Dear Managing Editor—

    I am literally shocked that the Inquirer refuses to properly cover the fact that Judge Paula Patrick has stayed any removal of the Columbus Statue until a full court review can be had. Such an Order would not have been issued without a substantial showing that the Art Commission, and before it the Historical Commission, proceeded in an illegal fashion. The Statue clearly is not going anywhere.

    That Reporter Goodin-Smith barely made mention of such in her revised article is a disgrace to balanced and objective journalism. That the Inquirer site still boasts the headline that the “South Philly Columbus Statue to be moved from Marconi Plaza and placed in Storage” is flat out wrong in view of the Court Oder and calls into question whether there is some anti-Italian bias permeating the news coverage.

    Please do the right thing, and write a new article fully explaining to the public what is going on.

    George Bochetto, Esq.

      Charles & George,
      HOORAH !
      As was said to me by an esteemed member of the bar, past PA Supreme Court member and Marine for life , “If they’re dumb enough to hold a hearing against you, we’ll shut down 10th & market sts”!
      The day of the hearing, a lot of support out on the street couldn’t hurt.

  8. Philadelphia, PA

    Dear Stu & readers,

    Right. You don’t remove a statue because a mob on the streets doesn’t like it.

    Its perhaps important to note that Columbus was important in American history long before being adopted by Italian-Americans. The Chicago World’s Fair was devoted to him, as I recall, more than a century back. Are we forgetting, “Columbus, Ohio”? There is also a “Columbia river,” in the far Northwest of the country, there is a “Columbia,” in Maryland, more recently named, and then, of course, we have the “District of Columbia,” which is the location of the nation’s capitol. I think that many other examples could be found. The veneration of Columbus has a long history and it seems to have to do with the appreciating the distinctiveness of the “New World,” and the distinctive ideals of the American republic. Part of the idea was to be that of a new start for the human race generally. Are all such ideas and ideals to be forgotten?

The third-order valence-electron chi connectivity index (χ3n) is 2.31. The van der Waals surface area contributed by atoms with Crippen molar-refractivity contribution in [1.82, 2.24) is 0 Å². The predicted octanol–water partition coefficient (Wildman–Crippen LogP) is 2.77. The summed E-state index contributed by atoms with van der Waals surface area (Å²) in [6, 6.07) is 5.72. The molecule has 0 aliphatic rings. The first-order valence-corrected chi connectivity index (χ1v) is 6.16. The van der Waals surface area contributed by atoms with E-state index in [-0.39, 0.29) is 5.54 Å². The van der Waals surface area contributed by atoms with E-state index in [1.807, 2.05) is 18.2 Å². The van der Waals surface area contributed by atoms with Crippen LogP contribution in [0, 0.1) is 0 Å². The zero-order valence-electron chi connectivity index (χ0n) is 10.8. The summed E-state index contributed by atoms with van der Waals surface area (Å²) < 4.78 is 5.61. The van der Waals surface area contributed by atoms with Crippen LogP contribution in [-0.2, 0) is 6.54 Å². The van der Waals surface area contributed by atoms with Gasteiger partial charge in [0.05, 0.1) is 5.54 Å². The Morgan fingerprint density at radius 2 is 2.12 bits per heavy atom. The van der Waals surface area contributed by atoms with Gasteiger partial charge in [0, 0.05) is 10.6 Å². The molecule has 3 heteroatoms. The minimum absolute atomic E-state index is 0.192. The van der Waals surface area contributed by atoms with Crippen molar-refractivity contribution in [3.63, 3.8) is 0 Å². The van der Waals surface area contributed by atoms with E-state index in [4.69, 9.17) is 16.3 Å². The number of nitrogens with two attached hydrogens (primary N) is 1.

It would be a shame to keep removing whatever is associated with Columbus, without even reviewing how he came to be so prominent in the first place and the actual reasons given for his historical place in U.S. history. What has been thought about Columbus also belongs to the history of the country. He did open the New World to European exploration, even though he did not perhaps “Discover America.” Are we to believe that everything would have been better if the Americas had never been explored and settled from Europe? Our new immigrants are just fine, but the old lot were no good?

    There seems to be a antagonism involved against New World societies based on immigration and integration? Only societies based on ages-old sitting populations are legitimate? They have some sort of moral superiority? None of this seems very plausible.

    H.G. Callaway

Comments are closed.